There’s a Map for That: AT&T sues Verizon

In the first commercial ever to be more annoying than the “Can you hear me now?” ads, Verizon’s latest commercial series, “There’s a map for that,” is a direct attack on AT&T and their “There’s an app for that” iPhone-related marketing campaign.


The ad shows two maps comparing AT&T and Verizon’s 3G network coverage area, with Verizon’s map covering vastly more territory. Now, AT&T had filed suit against Verizon in the Northern District of Georgia, seeking an injunction to prevent further use of the maps in advertising. AT&T alleges that the maps are misleading, as although the Verizon map indicates total coverage, AT&T’s map only indicates a of its network area. This is because Verizon uses only 3G networks. In contrast, the 3G network is only a tiny footprint of AT&T total coverage, which also includes the slower but still usable 2.5G network. AT&T claims, therefore, that the maps are falsely claiming AT&T only has coverage, of any sort, in the tiny blue shaded areas.

Verizon has already changed the ads once before in response to AT&T complaints. Originally, the ad included the words “Out of touch,” which were removed, and Verizon added in small script “Voice & data services available out of 3G coverage areas.” With that modification, I fail to see what meager claim AT&T has remaining. Yes, I am sure many consumers are bad at reading maps and forget to pay sufficient attention to the legends, but that’s, well, advertising. There is nothing at all incorrect or even directly misleading about the advertising campaign — Verizon is just counting on people’s passive ignorance. It’s not nearly as shady as, say, mucking about with the y-axis on two graphs and claiming they show comparable figures.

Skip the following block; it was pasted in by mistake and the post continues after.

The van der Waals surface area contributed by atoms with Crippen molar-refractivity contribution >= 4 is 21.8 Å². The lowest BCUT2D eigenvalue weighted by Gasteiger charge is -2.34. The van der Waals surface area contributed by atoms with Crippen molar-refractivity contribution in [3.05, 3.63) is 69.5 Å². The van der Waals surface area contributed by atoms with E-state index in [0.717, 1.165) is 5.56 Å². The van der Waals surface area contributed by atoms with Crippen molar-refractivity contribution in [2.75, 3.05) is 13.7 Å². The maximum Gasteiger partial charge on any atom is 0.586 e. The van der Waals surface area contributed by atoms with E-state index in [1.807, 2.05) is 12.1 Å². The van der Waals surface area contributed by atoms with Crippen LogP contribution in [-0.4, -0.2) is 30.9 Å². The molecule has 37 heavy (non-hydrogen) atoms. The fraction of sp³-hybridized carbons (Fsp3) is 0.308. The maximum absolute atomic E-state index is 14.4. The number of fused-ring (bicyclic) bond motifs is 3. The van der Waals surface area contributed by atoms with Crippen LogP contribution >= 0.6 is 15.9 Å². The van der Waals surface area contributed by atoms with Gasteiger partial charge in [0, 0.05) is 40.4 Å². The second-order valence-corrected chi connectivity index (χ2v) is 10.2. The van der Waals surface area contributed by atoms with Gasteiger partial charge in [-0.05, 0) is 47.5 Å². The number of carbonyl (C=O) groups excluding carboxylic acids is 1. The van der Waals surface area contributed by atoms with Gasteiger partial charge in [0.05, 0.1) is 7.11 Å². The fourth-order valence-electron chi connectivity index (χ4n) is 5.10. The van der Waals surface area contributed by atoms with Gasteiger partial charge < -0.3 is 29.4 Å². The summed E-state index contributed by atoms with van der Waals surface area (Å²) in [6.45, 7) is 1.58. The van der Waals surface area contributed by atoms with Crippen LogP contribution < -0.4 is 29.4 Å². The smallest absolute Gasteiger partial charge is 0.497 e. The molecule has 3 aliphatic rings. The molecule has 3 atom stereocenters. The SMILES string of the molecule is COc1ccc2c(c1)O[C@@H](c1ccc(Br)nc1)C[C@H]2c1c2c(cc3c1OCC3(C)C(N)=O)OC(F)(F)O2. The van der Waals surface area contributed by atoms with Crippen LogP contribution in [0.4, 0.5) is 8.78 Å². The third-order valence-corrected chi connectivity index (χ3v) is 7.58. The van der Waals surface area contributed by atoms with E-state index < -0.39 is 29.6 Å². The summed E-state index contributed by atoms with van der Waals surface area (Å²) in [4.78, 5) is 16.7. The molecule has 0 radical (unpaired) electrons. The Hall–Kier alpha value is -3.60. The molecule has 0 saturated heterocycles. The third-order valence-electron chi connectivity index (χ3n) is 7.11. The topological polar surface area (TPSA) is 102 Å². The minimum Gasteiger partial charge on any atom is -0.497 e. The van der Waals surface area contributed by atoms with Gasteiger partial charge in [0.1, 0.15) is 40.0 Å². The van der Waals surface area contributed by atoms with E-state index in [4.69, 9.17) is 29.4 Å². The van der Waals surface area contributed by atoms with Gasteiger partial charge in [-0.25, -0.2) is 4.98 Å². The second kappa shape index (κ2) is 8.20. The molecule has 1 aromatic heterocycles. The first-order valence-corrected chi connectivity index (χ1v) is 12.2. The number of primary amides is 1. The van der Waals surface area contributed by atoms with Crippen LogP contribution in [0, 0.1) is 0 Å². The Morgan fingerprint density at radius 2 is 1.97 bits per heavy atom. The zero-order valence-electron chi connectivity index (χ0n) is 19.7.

I’m actually surprised AT&T didn’t just go all out and add in a meritless copyright or trademark infringement claim for the “there’s a map for that” slogan. Instead of going for the obvious meat, however, AT&T appears to have opted for the “Americans are stupid so ads cannot be at all complex” attack.

As discussed before on this blog, maps are inherently nonobjective. To claim that Verizon’s map is “misleading” is the same as claiming its “misleading” to depict a map with Greenland the same size as Africa. AT&T may not like the subject matter which Verizon chose to depict in its maps, but there is nothing incorrect or deceptive about them; they show precisely what they say the map shows, which is a comparison of 3G networks.


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